If I don’t get enough sleep, I am impatient and short-tempered. If I eat pancakes for breakfast, or anything sweet mid-afternoon, it puts me in a horrible mood – I seem to crash, and am unable to cope with the surge of sugar in my body. I never used to notice it, but as I cut out the unhealthy food in my life, I am better able to pinpoint these patterns.

I’ve been told that pain makes people grumpy. Experience tells me this is true.

This body wasn’t made to last forever, but that knowledge drives me to care more for it, rather than abuse it and view it as “disposable”.

I have no idea if making healthier choices will lengthen my life. But I’m going for quality, not quantity. And it doesn’t take much to see how healthy choices are increasing my quality of life.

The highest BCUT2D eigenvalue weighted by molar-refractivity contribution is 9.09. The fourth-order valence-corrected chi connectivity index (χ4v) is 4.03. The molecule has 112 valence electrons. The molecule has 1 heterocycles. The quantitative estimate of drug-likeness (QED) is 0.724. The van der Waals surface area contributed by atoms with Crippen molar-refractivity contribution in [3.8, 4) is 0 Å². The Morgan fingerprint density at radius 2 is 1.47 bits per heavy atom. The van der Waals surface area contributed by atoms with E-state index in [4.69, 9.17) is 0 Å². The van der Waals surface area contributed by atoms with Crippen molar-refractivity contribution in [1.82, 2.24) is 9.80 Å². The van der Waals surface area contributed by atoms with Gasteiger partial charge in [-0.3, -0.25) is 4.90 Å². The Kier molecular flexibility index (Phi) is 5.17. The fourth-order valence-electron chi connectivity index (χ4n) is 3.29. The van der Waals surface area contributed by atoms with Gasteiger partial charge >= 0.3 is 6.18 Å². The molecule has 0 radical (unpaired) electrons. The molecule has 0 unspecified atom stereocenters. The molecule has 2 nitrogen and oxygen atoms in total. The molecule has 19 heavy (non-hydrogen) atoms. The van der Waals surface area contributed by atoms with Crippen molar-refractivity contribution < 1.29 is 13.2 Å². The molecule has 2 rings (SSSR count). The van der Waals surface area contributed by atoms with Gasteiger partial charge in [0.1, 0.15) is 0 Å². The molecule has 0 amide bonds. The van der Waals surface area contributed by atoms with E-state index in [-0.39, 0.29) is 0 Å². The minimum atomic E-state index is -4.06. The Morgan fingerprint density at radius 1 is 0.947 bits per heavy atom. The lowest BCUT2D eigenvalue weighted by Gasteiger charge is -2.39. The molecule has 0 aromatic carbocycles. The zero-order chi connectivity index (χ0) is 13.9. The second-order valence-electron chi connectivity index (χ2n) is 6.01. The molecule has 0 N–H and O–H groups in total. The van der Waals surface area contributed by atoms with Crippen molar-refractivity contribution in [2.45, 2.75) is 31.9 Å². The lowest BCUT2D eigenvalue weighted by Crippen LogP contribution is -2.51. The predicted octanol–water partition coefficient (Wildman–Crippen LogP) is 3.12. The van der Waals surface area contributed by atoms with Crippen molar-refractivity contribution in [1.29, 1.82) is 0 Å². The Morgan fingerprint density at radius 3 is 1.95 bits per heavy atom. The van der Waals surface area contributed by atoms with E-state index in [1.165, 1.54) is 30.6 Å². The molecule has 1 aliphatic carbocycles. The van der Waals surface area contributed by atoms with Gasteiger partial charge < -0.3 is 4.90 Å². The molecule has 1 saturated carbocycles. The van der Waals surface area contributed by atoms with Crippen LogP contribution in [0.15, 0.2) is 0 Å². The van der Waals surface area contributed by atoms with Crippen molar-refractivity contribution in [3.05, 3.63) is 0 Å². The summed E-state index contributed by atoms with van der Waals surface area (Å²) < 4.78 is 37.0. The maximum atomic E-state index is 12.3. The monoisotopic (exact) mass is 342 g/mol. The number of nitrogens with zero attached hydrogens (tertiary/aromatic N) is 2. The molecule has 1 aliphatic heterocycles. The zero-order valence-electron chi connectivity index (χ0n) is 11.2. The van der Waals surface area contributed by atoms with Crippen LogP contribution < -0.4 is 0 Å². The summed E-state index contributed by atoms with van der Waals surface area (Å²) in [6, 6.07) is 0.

Sometimes I still wish that all my efforts were producing more of a difference, and I get frustrated with the body I have to work with.

But the verse that continually pops into my mind is, “I am fearfully and wonderfully made…”

I think God cares about health, too. I just finished reading The Maker’s Diet, which was extremely informative and enjoyable. Rubin writes about how the laws given to the Israelites in the desert by God are today being scientifically proven to still produce ultimate health in the human body. The Israelites were extremely advanced in their hygiene at that time, and by following God’s laws, avoided many common types of sickness, just by the foods they ate, and their habits of cleanliness.

If God directed them towards health back then, I think it’s important for us today, too.

He made my body.

He has a plan for my life.

It makes sense to me that He desires this body to function well, so that I can live a full life, for whatever length of time He chooses.